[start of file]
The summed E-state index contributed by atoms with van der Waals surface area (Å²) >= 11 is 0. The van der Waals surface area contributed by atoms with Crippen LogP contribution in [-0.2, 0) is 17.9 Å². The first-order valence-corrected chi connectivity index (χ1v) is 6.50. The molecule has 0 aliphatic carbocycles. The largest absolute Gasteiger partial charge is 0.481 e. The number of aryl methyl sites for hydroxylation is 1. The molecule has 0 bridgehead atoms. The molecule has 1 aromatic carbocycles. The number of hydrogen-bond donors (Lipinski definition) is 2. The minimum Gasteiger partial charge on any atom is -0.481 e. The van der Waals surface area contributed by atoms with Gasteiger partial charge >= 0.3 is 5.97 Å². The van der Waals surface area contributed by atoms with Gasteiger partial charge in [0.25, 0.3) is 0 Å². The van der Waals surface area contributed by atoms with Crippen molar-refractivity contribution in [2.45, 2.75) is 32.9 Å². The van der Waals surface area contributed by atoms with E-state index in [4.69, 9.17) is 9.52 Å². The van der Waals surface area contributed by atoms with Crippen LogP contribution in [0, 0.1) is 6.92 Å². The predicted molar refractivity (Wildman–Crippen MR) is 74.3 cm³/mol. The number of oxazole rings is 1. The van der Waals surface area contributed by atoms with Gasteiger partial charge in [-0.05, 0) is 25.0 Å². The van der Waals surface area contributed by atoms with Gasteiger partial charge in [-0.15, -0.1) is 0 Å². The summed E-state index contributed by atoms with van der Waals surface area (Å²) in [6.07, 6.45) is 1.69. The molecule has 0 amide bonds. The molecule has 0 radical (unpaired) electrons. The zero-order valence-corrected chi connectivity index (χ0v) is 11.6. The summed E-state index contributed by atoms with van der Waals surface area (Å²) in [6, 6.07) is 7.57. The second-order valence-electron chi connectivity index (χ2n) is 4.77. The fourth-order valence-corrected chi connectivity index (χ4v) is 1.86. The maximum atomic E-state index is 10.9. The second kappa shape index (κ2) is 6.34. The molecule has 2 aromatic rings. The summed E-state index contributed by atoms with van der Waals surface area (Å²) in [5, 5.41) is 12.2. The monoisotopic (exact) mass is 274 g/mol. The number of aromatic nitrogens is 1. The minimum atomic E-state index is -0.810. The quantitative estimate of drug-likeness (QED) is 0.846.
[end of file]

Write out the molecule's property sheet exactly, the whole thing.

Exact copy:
The summed E-state index contributed by atoms with van der Waals surface area (Å²) >= 11 is 0. The van der Waals surface area contributed by atoms with Crippen LogP contribution in [-0.2, 0) is 17.9 Å². The first-order valence-corrected chi connectivity index (χ1v) is 6.50. The molecule has 0 aliphatic carbocycles. The largest absolute Gasteiger partial charge is 0.481 e. The number of aryl methyl sites for hydroxylation is 1. The molecule has 0 bridgehead atoms. The molecule has 1 aromatic carbocycles. The number of hydrogen-bond donors (Lipinski definition) is 2. The minimum Gasteiger partial charge on any atom is -0.481 e. The van der Waals surface area contributed by atoms with Gasteiger partial charge >= 0.3 is 5.97 Å². The van der Waals surface area contributed by atoms with Gasteiger partial charge in [0.25, 0.3) is 0 Å². The van der Waals surface area contributed by atoms with Crippen molar-refractivity contribution in [2.45, 2.75) is 32.9 Å². The van der Waals surface area contributed by atoms with E-state index in [4.69, 9.17) is 9.52 Å². The van der Waals surface area contributed by atoms with Crippen LogP contribution in [0, 0.1) is 6.92 Å². The predicted molar refractivity (Wildman–Crippen MR) is 74.3 cm³/mol. The number of oxazole rings is 1. The van der Waals surface area contributed by atoms with Gasteiger partial charge in [-0.05, 0) is 25.0 Å². The van der Waals surface area contributed by atoms with Gasteiger partial charge in [-0.15, -0.1) is 0 Å². The summed E-state index contributed by atoms with van der Waals surface area (Å²) in [6.07, 6.45) is 1.69. The molecule has 0 amide bonds. The molecule has 0 radical (unpaired) electrons. The zero-order valence-corrected chi connectivity index (χ0v) is 11.6. The summed E-state index contributed by atoms with van der Waals surface area (Å²) in [6, 6.07) is 7.57. The second-order valence-electron chi connectivity index (χ2n) is 4.77. The fourth-order valence-corrected chi connectivity index (χ4v) is 1.86. The maximum atomic E-state index is 10.9. The second kappa shape index (κ2) is 6.34. The molecule has 2 aromatic rings. The summed E-state index contributed by atoms with van der Waals surface area (Å²) in [5, 5.41) is 12.2. The monoisotopic (exact) mass is 274 g/mol. The number of aromatic nitrogens is 1. The minimum atomic E-state index is -0.810. The quantitative estimate of drug-likeness (QED) is 0.846.